Please Don't Bring Back that John 3:16

Here is an ironic example of a Time headline writer slapping on a clever headline that has no direct reference to it's story.

The story is about a woman wearing an offensive T-shirt at a football playoff game. The wingnuts are all up-in-arms about how offended they are that the "network lingered on the fan for several seconds." Several seconds of exposure to the entire F--- word! Imagine that!

Now why do I find the headline ironic? The implication of that New Testament verse it cites is that we Jews - who do not believe in Jesus - will not have eternal life.
For God so loved the world that he gave his one and only Son, that whoever believes in him shall not perish but have eternal life.
The only conclusion one can reach after reading that brief salvific text is that we non-believers will perish!

Time magazine ought to be more reflective about their headlines. Even if the headline was just a smart-alecky swipe at the wingnuts, I am disappointed that Time would not realize how substantively offensive a negative theological assertion can be to religious folk.
Bring Back John 3:16
By Douglas Waller/Washington

A 30-second commercial in this year's Super Bowl will cost as much as $2.6 million. But all it takes is a few seconds of a misplaced camera shot during the game to make a network wonder whether it's worth it. That's why CBS will be expecially vigilant this weekend, after what happened during the Jan. 13 Fox broadcast of the NFC Playoff game between the Philadelphia Eagles and the New Orleans Saints.

During the NFL playoff game at the New Orleans Superdome, Fox's camera zoomed in on a cheering blond woman in the crowd. She had black patches under her eyes (the kind football players wear for the glare) and sported a black T-shirt with "F--- Da Eagles" printed on it in gold. The Parents Television Council, a decency watchdog group founded by conservative commentator Brent Bozell, wasn't amused, particularly by the fact that the network lingered on the fan for several seconds before cutting away. It has been mobilizing its members to file complaints with the Federal Communications Commission, which so far has received 8,000 alone via the council's web site. The group has also demanded that Fox and its affiliates refund advertisers the money they paid to air commercials during the game. (No money has been refunded and no advertisers have asked for it, say network officials.)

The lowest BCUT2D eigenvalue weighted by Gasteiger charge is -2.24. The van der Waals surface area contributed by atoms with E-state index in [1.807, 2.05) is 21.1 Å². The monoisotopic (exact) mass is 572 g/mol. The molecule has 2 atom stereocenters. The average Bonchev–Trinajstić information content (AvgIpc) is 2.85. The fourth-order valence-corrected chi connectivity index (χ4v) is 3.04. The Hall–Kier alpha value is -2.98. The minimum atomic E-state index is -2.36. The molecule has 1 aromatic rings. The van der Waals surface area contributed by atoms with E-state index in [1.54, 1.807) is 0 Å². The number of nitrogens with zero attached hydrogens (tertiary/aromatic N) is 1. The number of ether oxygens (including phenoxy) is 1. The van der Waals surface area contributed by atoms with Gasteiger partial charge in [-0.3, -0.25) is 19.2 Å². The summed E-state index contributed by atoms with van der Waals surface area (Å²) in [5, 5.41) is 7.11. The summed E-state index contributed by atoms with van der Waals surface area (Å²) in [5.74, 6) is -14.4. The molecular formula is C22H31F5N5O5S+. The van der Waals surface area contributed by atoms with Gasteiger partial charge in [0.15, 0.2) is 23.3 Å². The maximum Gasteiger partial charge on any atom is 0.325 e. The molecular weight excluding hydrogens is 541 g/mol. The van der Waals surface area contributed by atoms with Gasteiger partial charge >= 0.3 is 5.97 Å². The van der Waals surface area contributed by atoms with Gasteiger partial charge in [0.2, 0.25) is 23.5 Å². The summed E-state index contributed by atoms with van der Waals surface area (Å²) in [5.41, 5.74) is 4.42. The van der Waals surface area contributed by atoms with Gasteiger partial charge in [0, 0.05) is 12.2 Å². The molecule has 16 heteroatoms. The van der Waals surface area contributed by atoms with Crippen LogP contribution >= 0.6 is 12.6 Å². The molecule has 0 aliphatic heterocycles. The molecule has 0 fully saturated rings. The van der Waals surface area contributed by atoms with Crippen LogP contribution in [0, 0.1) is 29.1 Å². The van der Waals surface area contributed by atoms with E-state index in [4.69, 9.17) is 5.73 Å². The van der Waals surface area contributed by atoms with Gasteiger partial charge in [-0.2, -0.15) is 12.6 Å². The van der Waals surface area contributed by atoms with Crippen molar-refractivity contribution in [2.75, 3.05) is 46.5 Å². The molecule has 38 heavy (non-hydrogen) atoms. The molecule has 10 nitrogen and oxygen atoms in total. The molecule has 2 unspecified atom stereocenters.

Bloggers had the offensive image sailing through the Internet by halftime. Immediately after the game, embarrassed Fox execs began apologizing profusely. The shot was "inadvertent and unintentional," insists Fox spokeswoman Ileana Pena. In the fast pacing of live TV, the image slipped through without anyone noticing what was printed on the shirt, the network claims.

The council isn't buying that defense. "There is no doubt that this was an intentional airing of patently offensive language on the public airwaves," says a fuming Tim Winter, president of the council and a former executive at NBC for 15 years. Fox's broadcast crew, he added, picked the racy T-shirt "from more than 70,000 spectators in the stadium." With so many eyes fixated on what's being beamed out of the stadium — from the cameraman taking the shot to the directors and technicians in the production truck watching the monitors — "how can you possibly take this apology seriously?"

If the networks are actually held responsible for any obscene behavior in the stands, it could cost them. Janet Jackson's notorious "wardrobe malfunction" at the 2004 Super Bowl halftime show cost CBS and its affiliates $550,000 in fines. The network will have a five-second delay for this year's halftime show, which the NFL is also reviewing ahead of time more carefully.

CBS won't have any delay for the game itself, which will be broadcast live. But the network's cameramen and directors working the Super Bowl have been briefed to be careful about crowd shots to make sure they don't repeat Fox's mistake, say CBS execs. "We talk to our production teams throughout the season about what we think is appropriate," says Tony Petitti, executive vice president and executive producer for CBS Sports. For all games, the NFL also instructs security personnel and ticket-takers at entrances to prevent fans from coming into stadiums with obscene signs or clothing, says spokesman Brian McCarthy. They'll be doing the same on Sunday, but McCarthy cautions that an offensive T-shirt is difficult for a gatekeeper to spot if the fan walks through with other clothing covering it.

Because the case is now before the FCC, Fox won't comment on steps the network is taking to make sure a dirty crowd shot snafu doesn't happen again. In any event, the FCC isn't likely to do anything until a federal appeals court rules on the FCC's new indecency enforcement policy, fueled in part by Jackson's breast-bearing show. That policy, which would impose fines for certain types of graphic profanity, is being challenged by the major networks, including Fox. More crowd shots like the one during the Eagles-Saints game probably won't help their case.

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